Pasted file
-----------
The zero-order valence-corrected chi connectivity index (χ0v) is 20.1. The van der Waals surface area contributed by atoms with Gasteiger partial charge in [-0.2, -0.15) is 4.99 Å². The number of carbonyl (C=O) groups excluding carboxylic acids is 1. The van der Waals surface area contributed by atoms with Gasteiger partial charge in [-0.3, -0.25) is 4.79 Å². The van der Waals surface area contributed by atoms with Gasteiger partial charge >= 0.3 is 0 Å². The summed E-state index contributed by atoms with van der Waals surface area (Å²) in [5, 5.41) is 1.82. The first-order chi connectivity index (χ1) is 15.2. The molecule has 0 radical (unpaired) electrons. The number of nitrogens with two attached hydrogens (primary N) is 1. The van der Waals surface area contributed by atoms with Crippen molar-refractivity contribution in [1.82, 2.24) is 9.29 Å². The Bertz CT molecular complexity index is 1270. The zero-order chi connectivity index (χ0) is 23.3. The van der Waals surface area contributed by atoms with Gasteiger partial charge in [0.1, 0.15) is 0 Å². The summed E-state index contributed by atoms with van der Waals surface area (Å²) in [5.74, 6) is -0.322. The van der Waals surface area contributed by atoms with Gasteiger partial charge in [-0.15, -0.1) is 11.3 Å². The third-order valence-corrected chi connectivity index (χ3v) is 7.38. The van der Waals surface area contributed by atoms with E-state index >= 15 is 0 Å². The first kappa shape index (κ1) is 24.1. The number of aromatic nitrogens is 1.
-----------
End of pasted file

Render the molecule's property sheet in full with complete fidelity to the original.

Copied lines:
The zero-order valence-corrected chi connectivity index (χ0v) is 20.1. The van der Waals surface area contributed by atoms with Gasteiger partial charge in [-0.2, -0.15) is 4.99 Å². The number of carbonyl (C=O) groups excluding carboxylic acids is 1. The van der Waals surface area contributed by atoms with Gasteiger partial charge in [-0.3, -0.25) is 4.79 Å². The van der Waals surface area contributed by atoms with Gasteiger partial charge >= 0.3 is 0 Å². The summed E-state index contributed by atoms with van der Waals surface area (Å²) in [5, 5.41) is 1.82. The first-order chi connectivity index (χ1) is 15.2. The molecule has 0 radical (unpaired) electrons. The number of nitrogens with two attached hydrogens (primary N) is 1. The van der Waals surface area contributed by atoms with Crippen molar-refractivity contribution in [1.82, 2.24) is 9.29 Å². The Bertz CT molecular complexity index is 1270. The zero-order chi connectivity index (χ0) is 23.3. The van der Waals surface area contributed by atoms with Gasteiger partial charge in [0.1, 0.15) is 0 Å². The summed E-state index contributed by atoms with van der Waals surface area (Å²) in [5.74, 6) is -0.322. The van der Waals surface area contributed by atoms with Gasteiger partial charge in [-0.15, -0.1) is 11.3 Å². The third-order valence-corrected chi connectivity index (χ3v) is 7.38. The van der Waals surface area contributed by atoms with E-state index >= 15 is 0 Å². The first kappa shape index (κ1) is 24.1. The number of aromatic nitrogens is 1.